– Rammstein
sold 800,000 tickets for their 2019 stadium tour in no time. CTS Eventim handled the onsale.
In February 2020 a synergy of titans was announced: U.S. entertainment industry legend and former Live Nation chairman Michael Cohl and Eventim entered into a partnership focused on global touring. It’s a 50/50 partnership, in which Eventim is fully consolidating revenues and earnings into its financial statements. While Michael Cohl will add his concert business acumen and comprehensive network, CTS Eventim will provide full access to the Eventim Live network, ticketing platform and its full portfolio of products and services around live events. In March 2020, Eventim’s 2019 fiscal numbers got published, showing $1.6 billion in group revenues (live entertainment and ticketing), which marked a 16.2% year-on-year rise.
And then came COVID. When governments around the world reacted by banning people from gathering, Eventim had accumulated sufficient funds to sustain itself for two years without incurring debts. It had to revoke its financial forecast for 2020, of course, and the event restrictions unsurprisingly caused CTS Eventim’s earnings and revenues to plummet in the first quarter. Once Germany went into lockdown, CTS Eventim began implementing measures to reduce costs and boost efficiency. Investments were reduced to a minimum, the annual shareholders’ meeting held in June resolved not to distribute a dividend for 2019, an existing credit line was drawn down. Still, after six months, group revenues had fallen by 71.5% to €198.5 million ($236.4 million) year-on-year.
Despite the crisis dragging on for almost exactly a year now, Eventim hasn’t let go of one staff member in relation to COVID. It has made use of the downtime to focus on what it does best: develop technology to allow the world of live to do business effectively. Its ticketing system now accommodates distancing mandates by allocating seats automatically so people from different bubbles don’t sit too close to each other. The company even designed a new system to allow some 90% of staff to work from home, but at the high standard required by Eventim. It also developed Eventim Checkin, where visitors can enter their details prior to an event or at the gate for track and trace purposes. Its software also facilitated the allocation of vaccination appointments in Germany. “We’re doing all we can to leave this pandemic behind us as fast as possible,” Schulenberg told Pollstar.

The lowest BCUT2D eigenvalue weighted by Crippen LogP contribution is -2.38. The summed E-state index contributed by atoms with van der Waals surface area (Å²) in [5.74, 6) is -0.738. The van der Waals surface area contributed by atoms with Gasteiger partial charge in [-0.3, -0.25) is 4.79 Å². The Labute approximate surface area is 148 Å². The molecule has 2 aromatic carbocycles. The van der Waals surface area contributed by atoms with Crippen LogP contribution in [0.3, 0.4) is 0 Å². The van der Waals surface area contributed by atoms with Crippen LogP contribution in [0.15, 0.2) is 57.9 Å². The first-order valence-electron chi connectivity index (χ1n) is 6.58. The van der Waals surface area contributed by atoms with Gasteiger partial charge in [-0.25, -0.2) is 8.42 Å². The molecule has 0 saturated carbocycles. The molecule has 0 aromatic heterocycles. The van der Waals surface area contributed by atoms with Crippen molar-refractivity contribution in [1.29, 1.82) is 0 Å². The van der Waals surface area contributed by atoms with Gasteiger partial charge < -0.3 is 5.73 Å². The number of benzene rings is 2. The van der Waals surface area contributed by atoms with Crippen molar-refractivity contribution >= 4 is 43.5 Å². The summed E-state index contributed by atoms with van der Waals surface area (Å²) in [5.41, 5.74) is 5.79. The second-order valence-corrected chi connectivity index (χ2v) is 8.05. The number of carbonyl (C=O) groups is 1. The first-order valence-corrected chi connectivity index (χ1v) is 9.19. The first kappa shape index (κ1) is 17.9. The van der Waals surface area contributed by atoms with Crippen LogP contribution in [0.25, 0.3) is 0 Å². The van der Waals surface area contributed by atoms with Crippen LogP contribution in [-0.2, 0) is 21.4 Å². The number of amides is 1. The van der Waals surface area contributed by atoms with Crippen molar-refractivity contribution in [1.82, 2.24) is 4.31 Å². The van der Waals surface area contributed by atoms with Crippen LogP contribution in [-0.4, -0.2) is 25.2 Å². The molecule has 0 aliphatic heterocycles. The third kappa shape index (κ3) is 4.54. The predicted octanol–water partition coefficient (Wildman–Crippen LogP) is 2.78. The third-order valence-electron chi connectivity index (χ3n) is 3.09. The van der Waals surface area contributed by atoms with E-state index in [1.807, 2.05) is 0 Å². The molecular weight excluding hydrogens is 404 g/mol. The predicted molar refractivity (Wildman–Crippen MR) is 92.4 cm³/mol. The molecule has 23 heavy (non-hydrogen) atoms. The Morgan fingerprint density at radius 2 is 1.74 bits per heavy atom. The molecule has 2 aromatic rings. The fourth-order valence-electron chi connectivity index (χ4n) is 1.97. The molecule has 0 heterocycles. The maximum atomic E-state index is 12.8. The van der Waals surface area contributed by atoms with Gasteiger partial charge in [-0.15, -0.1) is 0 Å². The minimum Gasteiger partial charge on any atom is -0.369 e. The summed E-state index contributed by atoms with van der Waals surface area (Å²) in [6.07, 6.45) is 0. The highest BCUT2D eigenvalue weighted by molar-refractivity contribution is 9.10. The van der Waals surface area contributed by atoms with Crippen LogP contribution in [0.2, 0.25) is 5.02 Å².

In 2021, CTS Eventim’s stride is unbroken. Two months in, the company entered into a joint venture with the Zappa Group, which makes CTS Eventim Israel’s ticketing market leader. Second, by acquiring a majority interest in DreamHaus GmbH, a new concert agency founded in the German capital of Berlin last year. Matt Schwarz, who joined CTS Eventim from Live Nation GSA last year, will take on the role of CEO and Managing Partner of DreamHaus and will organize two of Germany’s most iconic festivals, “Rock am Ring” and “Rock im Park,” from 2022 alongside eventimpresents. Hardly anyone working in this industry expects festivals of that scale to return this summer. Schulenberg reckons it’ll be Q3 or even Q4 before shows return at reduced capacity, both indoors and outdoors. When they do, Eventim and all its staff will be ready. Let’s hope by that point the many small and medium-sized companies involved in creating the magic of live can say the same. 

‘Being A Promoter Is A Calling’ CTS Eventim CEO Klaus-Peter Schulenberg On His Business Philosophy, Building A Billion-Dollar Company & The Spencer Davis Group